In a decision of the Federal Court of Canada released on October 14, 2010, Amazon.com, Inc. v. Attorney General of Canada, the Court allowed an appeal from a ruling by the Commissioner of Patents ("Commissioner") that had originally denied a patent application by Amazon.com Inc. ("Amazon") for its pervasively successful one click online ordering technology. The Commissioner had held that the subject matter of Amazon's application did not qualify as patent-eligible subject matter the Patent Act. In overturning this finding, the Court instead held that the Commissioner applied wrong legal tests in rejecting Amazon's patent application, and articulated a new test that does not preclude computer-implemented innovations and business methods from being patented in Canada if they are directed to subject matter that meets the general test of what may constitute an "invention" under section 2 of the Patent Act.
Amazon's patent application is titled "Method and System for Placing a Purchase Order Via a Communication Network". The invention as claimed allows a customer to purchase an item online with a single click of a mouse. For this reason, the application has variously been referred to as the "one click" patent application.
In rejecting the claims of the application, the Commissioner had applied a four-step approach to determine the subject matter eligibility issue. This four-step approach drew heavily on foreign jurisprudence, and in particular that of the United Kingdom. This reliance drew a key criticism from the Court, which held that the Commissioner had ignored "fundamental differences between the foreign and the domestic regimes" as they pertained to patents and ignored "Canadian legal principles altogether". The Court held that the Commissioner has no discretion to deviate from the Canadian patent law and its interpretation by the Courts, and that the Commissioner erred in adopting a policy role inconsistent with established Canadian legal principles.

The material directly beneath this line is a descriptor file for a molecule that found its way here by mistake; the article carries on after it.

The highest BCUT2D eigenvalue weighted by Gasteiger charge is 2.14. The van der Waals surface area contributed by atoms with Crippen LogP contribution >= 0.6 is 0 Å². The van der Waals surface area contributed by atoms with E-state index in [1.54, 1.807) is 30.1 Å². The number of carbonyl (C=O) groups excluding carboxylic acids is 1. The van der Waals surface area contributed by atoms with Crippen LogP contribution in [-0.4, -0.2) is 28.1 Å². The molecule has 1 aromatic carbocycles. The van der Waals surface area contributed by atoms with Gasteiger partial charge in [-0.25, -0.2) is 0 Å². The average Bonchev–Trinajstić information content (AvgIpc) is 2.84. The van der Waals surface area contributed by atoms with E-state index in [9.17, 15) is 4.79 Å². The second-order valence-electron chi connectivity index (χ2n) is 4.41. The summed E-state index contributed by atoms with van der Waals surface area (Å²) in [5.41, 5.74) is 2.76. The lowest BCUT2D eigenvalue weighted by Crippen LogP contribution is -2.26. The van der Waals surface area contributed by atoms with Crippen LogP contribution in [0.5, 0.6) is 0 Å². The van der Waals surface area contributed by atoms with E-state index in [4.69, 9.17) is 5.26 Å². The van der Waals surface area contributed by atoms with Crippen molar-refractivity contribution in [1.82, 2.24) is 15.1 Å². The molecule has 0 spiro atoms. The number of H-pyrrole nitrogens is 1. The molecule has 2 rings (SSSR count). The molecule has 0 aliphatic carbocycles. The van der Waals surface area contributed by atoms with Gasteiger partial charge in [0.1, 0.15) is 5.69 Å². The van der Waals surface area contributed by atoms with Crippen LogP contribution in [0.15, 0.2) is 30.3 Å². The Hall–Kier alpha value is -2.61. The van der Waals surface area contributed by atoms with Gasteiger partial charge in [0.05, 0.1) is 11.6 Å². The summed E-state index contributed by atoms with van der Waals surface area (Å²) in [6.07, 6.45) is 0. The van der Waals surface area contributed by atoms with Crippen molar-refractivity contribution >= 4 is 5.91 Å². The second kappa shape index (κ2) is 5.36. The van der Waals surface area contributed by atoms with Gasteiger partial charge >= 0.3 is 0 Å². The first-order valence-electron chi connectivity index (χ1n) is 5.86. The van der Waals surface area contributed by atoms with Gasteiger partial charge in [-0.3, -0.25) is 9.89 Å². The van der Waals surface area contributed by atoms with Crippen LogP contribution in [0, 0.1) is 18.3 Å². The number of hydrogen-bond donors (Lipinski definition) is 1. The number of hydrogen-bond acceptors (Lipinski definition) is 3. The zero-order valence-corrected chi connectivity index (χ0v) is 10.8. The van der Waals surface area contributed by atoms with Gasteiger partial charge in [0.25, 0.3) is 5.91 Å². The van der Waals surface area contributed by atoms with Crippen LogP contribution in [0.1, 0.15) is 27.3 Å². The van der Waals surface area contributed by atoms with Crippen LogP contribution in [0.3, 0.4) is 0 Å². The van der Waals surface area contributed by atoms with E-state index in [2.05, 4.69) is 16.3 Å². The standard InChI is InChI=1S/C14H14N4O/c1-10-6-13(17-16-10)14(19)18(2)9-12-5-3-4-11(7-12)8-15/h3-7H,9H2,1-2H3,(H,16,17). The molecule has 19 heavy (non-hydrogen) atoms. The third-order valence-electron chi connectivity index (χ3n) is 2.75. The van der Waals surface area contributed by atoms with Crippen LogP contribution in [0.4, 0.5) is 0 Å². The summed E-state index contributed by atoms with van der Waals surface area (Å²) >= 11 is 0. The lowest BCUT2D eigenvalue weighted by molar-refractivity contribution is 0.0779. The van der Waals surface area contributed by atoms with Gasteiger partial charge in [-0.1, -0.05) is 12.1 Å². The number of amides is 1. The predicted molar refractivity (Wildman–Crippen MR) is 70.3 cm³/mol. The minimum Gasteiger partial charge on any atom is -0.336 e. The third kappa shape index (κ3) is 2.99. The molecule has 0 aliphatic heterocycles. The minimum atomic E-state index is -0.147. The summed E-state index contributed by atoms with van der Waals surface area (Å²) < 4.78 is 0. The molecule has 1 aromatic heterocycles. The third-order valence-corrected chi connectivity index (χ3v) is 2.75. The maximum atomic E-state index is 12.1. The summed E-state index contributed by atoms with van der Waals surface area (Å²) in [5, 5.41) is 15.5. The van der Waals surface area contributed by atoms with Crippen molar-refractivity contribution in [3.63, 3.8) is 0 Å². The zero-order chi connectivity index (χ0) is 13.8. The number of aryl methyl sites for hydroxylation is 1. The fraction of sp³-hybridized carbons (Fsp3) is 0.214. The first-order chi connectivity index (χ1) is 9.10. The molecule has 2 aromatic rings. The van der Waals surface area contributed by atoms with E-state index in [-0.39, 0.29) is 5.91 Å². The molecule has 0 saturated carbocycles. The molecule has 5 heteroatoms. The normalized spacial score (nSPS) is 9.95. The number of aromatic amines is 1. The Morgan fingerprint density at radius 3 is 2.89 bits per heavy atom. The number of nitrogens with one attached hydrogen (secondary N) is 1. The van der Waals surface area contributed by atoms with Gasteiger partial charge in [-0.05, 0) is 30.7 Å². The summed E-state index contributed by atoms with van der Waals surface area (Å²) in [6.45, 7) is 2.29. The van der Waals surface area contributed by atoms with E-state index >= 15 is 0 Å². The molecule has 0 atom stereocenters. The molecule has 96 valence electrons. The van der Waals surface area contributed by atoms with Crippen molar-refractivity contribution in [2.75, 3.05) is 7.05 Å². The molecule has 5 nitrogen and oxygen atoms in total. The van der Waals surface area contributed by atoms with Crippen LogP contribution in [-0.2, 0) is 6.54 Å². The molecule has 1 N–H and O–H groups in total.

To determine whether Amazon's patent application claimed eligible subject matter, the Court focussed on whether the claims amounted to a patentable "art" pursuant to the definition of "invention" in section 2 of the Patent Act. Relying on a decision of Supreme Court of Canada in Shell Oil Co. of Canada v. Commissioner of Patents, the Court concluded that the test for patentable "art" has three components, namely the subject matter of the claim (a) must not be a disembodied idea but have a method of practical application; (b) must be a new and inventive method of applying skill and knowledge; and (c) must have a commercially useful result.
Thus, as formulated by the Court, the Commissioner's reasons for excluding business method patents can no longer be a barrier to obtaining a patent for a business method in Canada. By the same token, there is no longer a requirement in Canada that eligible subject matter exhibit a "technical character" or that it support a "technical contribution", as the Commissioner had previously maintained.
When describing the three part test articulated above, the Court focussed on its first element — the "practical application" requirement. The Court explained that this requirement ensures that something which is a mere idea or discovery is not patentable — it must be concrete and tangible. According to the Court, this requires some sort of manifestation or effect or change of character. However, it is important to remain focused on the requirement for practical application rather than merely the physicality of the invention. A "mere business scheme" will have no practical embodiment and will be non-patentable like any abstract idea or theorem.
Also, the Court held that it is not necessary to transform a material object into another form in order to meet the subject matter requirement in section 2 of the Patent Act. In so holding, the Court in a sense mirrored the findings of the US Supreme Court in Bilski, which recently rejected the "machine-or-transformation" test as the sole test under the US equivalent of the subject matter test pursuant to section 2 of the Patent Act.
Having determined that the Commissioner erred in law by applying the wrong test, the Court proceeded to consider the claims afresh and determined that they claimed patentable subject matter. For the system claims of the application, the Court held that the recited elements included machines (e.g. a computer) that were essential elements in implementing the online ordering process for which protection was being sought. Similarly, the Court held that the method claims in question were directed to the practical application of the one click concept, put into action through the use of "cookies", computers, the internet and the customer's own action. According to the Court, the physical effect manifested by these claims resided in the customer manipulating their computer and creating an order. It was irrelevant in the view of the Court that the goods ordered were not themselves physically changed.
Overall, Amazon is a landmark decision that potentially heralds a new era of increasing acceptance for patents directed to computer-implemented inventions and business methods in Canada. It is unclear at this stage how broadly the Patent Office and ensuing Court rulings will interpret and apply this important decision.
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